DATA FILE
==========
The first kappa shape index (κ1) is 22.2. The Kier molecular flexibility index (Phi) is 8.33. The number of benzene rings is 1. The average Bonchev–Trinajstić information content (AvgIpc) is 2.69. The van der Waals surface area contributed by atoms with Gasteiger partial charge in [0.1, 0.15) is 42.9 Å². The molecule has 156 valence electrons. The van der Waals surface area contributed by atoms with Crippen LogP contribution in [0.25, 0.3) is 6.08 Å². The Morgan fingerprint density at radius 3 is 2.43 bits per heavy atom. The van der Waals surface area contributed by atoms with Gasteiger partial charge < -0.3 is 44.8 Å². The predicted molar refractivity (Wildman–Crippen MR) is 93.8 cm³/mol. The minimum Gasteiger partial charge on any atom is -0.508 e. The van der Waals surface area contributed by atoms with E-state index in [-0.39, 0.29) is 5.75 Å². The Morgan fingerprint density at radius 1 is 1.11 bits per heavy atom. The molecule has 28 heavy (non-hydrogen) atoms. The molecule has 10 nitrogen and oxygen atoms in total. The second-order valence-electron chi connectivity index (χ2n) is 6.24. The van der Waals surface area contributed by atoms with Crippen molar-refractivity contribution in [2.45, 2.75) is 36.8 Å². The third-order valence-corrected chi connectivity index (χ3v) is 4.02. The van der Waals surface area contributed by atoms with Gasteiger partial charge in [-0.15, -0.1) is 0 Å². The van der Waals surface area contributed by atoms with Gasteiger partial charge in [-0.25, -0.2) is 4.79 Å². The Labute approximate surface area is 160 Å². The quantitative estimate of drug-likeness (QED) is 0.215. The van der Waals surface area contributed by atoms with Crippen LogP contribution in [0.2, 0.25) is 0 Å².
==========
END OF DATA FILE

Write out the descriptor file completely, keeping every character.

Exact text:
The first kappa shape index (κ1) is 22.2. The Kier molecular flexibility index (Phi) is 8.33. The number of benzene rings is 1. The average Bonchev–Trinajstić information content (AvgIpc) is 2.69. The van der Waals surface area contributed by atoms with Gasteiger partial charge in [0.1, 0.15) is 42.9 Å². The molecule has 156 valence electrons. The van der Waals surface area contributed by atoms with Crippen LogP contribution in [0.25, 0.3) is 6.08 Å². The Morgan fingerprint density at radius 3 is 2.43 bits per heavy atom. The van der Waals surface area contributed by atoms with Gasteiger partial charge < -0.3 is 44.8 Å². The predicted molar refractivity (Wildman–Crippen MR) is 93.8 cm³/mol. The minimum Gasteiger partial charge on any atom is -0.508 e. The van der Waals surface area contributed by atoms with E-state index in [-0.39, 0.29) is 5.75 Å². The Morgan fingerprint density at radius 1 is 1.11 bits per heavy atom. The molecule has 28 heavy (non-hydrogen) atoms. The molecule has 10 nitrogen and oxygen atoms in total. The second-order valence-electron chi connectivity index (χ2n) is 6.24. The van der Waals surface area contributed by atoms with Crippen molar-refractivity contribution in [2.45, 2.75) is 36.8 Å². The third-order valence-corrected chi connectivity index (χ3v) is 4.02. The van der Waals surface area contributed by atoms with Gasteiger partial charge in [-0.15, -0.1) is 0 Å². The van der Waals surface area contributed by atoms with Gasteiger partial charge in [-0.25, -0.2) is 4.79 Å². The Labute approximate surface area is 160 Å². The quantitative estimate of drug-likeness (QED) is 0.215. The van der Waals surface area contributed by atoms with Crippen LogP contribution in [0.2, 0.25) is 0 Å².